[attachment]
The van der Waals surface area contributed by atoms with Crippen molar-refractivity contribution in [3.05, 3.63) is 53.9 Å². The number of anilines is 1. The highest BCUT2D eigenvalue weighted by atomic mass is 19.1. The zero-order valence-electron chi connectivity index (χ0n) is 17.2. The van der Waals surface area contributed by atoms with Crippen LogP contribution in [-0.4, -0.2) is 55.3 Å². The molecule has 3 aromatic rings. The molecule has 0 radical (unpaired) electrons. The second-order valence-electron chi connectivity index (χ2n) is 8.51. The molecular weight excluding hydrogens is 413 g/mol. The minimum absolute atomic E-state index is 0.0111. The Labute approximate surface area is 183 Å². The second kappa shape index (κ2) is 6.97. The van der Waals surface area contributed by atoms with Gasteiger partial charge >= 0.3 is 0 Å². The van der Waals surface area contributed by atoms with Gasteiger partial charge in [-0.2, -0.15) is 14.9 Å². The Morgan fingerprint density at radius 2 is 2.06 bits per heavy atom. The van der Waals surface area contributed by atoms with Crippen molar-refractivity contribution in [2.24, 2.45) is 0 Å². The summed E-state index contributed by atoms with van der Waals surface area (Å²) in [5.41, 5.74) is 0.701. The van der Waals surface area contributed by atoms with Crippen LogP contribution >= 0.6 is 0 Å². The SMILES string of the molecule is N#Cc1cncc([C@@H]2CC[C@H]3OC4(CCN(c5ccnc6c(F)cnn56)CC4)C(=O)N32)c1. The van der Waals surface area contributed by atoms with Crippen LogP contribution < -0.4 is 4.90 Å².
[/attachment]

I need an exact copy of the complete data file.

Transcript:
The van der Waals surface area contributed by atoms with Crippen molar-refractivity contribution in [3.05, 3.63) is 53.9 Å². The number of anilines is 1. The highest BCUT2D eigenvalue weighted by atomic mass is 19.1. The zero-order valence-electron chi connectivity index (χ0n) is 17.2. The van der Waals surface area contributed by atoms with Crippen LogP contribution in [-0.4, -0.2) is 55.3 Å². The molecule has 3 aromatic rings. The molecule has 0 radical (unpaired) electrons. The second-order valence-electron chi connectivity index (χ2n) is 8.51. The molecular weight excluding hydrogens is 413 g/mol. The minimum absolute atomic E-state index is 0.0111. The Labute approximate surface area is 183 Å². The second kappa shape index (κ2) is 6.97. The van der Waals surface area contributed by atoms with Gasteiger partial charge >= 0.3 is 0 Å². The van der Waals surface area contributed by atoms with Gasteiger partial charge in [-0.2, -0.15) is 14.9 Å². The Morgan fingerprint density at radius 2 is 2.06 bits per heavy atom. The van der Waals surface area contributed by atoms with Crippen molar-refractivity contribution in [2.24, 2.45) is 0 Å². The summed E-state index contributed by atoms with van der Waals surface area (Å²) in [5.41, 5.74) is 0.701. The van der Waals surface area contributed by atoms with Crippen LogP contribution >= 0.6 is 0 Å². The SMILES string of the molecule is N#Cc1cncc([C@@H]2CC[C@H]3OC4(CCN(c5ccnc6c(F)cnn56)CC4)C(=O)N32)c1. The van der Waals surface area contributed by atoms with Crippen LogP contribution < -0.4 is 4.90 Å².